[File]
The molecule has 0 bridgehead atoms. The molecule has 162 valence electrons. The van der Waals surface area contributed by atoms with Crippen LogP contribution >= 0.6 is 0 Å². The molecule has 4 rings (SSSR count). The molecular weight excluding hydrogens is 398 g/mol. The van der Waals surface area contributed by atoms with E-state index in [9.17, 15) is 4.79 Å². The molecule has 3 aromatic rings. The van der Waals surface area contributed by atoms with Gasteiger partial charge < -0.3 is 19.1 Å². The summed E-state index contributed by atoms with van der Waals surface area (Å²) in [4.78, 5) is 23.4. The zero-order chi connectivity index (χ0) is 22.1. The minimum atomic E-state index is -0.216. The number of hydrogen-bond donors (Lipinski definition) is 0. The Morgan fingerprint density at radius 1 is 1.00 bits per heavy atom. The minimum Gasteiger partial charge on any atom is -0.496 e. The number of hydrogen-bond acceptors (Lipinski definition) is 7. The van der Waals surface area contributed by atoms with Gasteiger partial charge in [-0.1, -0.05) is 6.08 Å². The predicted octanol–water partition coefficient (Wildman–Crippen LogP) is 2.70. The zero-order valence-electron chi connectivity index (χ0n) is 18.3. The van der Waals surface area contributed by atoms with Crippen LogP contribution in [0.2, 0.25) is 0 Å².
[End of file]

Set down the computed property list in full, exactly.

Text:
The molecule has 0 bridgehead atoms. The molecule has 162 valence electrons. The van der Waals surface area contributed by atoms with Crippen LogP contribution >= 0.6 is 0 Å². The molecule has 4 rings (SSSR count). The molecular weight excluding hydrogens is 398 g/mol. The van der Waals surface area contributed by atoms with E-state index in [9.17, 15) is 4.79 Å². The molecule has 3 aromatic rings. The van der Waals surface area contributed by atoms with Gasteiger partial charge < -0.3 is 19.1 Å². The summed E-state index contributed by atoms with van der Waals surface area (Å²) in [4.78, 5) is 23.4. The zero-order chi connectivity index (χ0) is 22.1. The minimum atomic E-state index is -0.216. The number of hydrogen-bond donors (Lipinski definition) is 0. The Morgan fingerprint density at radius 1 is 1.00 bits per heavy atom. The minimum Gasteiger partial charge on any atom is -0.496 e. The number of hydrogen-bond acceptors (Lipinski definition) is 7. The van der Waals surface area contributed by atoms with Gasteiger partial charge in [-0.1, -0.05) is 6.08 Å². The predicted octanol–water partition coefficient (Wildman–Crippen LogP) is 2.70. The zero-order valence-electron chi connectivity index (χ0n) is 18.3. The van der Waals surface area contributed by atoms with Crippen LogP contribution in [0.2, 0.25) is 0 Å².